CNBC reports that Apple will pay US$25 million in back pay and civil penalties to settle a matter about the company’s hiring practices under the Immigration and Nationality Act, according to the Department of Justice said.
The tech giant was accused of not advertising positions on its external website and erecting hurdles such as requiring mailed paper applications. Apple contests the accusation, according to the settlement agreement, and says that it believes it was following Department of Labor regulations.
Still, the company has agreed to pay $6.75 million in civil penalties and establish an $18.25 million fund for back pay to eligible discrimination victims, the DOJ said in a release. Apple was accused of not advertising positions that it wanted to fill through a federal program called Permanent Labor Certification Program or PERM, which allows U.S. companies to recruit workers who can become permanent U.S. residents after completing a number of requirements.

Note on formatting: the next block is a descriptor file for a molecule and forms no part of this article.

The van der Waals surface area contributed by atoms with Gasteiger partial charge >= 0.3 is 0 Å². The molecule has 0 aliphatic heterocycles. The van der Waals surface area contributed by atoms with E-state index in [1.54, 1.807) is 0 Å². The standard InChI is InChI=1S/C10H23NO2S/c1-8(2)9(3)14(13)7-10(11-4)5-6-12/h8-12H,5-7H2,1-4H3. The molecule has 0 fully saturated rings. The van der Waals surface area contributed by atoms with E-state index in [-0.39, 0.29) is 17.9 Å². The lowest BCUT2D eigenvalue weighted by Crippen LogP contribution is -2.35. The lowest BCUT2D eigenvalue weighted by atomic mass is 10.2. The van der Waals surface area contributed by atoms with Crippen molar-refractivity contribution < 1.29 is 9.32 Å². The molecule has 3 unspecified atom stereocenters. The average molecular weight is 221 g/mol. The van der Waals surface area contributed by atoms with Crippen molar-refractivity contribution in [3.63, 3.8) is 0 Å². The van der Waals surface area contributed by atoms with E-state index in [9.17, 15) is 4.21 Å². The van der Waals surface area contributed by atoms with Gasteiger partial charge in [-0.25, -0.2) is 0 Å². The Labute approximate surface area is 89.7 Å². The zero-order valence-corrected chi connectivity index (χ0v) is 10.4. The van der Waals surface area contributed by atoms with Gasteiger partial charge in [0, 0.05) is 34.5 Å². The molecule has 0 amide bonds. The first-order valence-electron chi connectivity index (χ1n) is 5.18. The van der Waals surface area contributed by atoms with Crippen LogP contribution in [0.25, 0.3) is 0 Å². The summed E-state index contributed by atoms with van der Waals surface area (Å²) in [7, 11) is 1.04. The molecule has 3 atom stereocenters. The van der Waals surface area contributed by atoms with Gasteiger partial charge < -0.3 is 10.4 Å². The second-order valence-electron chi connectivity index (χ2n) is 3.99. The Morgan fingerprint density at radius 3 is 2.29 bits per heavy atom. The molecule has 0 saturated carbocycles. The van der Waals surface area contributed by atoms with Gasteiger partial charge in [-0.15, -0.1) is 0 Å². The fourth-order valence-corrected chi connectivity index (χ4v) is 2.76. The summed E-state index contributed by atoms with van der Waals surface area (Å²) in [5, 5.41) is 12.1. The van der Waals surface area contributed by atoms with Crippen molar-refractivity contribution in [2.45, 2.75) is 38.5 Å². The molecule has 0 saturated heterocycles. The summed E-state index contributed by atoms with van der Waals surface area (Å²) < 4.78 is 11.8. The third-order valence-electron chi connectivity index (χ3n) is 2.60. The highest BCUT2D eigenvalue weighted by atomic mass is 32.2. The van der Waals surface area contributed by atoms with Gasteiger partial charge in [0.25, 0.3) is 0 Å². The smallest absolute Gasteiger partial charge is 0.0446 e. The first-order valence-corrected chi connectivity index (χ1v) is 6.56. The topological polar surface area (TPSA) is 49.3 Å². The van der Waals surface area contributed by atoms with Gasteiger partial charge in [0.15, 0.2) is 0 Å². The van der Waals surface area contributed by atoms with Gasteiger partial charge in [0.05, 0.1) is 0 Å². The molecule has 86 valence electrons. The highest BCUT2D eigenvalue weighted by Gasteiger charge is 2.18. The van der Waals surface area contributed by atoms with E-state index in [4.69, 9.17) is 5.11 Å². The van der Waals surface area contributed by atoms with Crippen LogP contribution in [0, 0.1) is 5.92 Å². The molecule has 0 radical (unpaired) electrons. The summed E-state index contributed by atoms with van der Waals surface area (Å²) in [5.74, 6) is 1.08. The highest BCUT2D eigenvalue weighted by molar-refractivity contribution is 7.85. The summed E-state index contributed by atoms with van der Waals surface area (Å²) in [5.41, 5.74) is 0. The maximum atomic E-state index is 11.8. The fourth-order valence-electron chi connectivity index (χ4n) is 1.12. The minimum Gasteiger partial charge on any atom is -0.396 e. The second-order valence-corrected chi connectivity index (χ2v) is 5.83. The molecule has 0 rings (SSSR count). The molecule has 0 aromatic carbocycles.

“Apple proudly employs more than 90,000 people in the United States and continues to invest nationwide, creating millions of jobs. When we realized we had unintentionally not been following the DOJ standard, we agreed to a settlement addressing their concerns,” an Apple spokesperson told CNBC. “We have implemented a robust remediation plan to comply with the requirements of various government agencies as we continue to hire American workers and grow in the U.S.”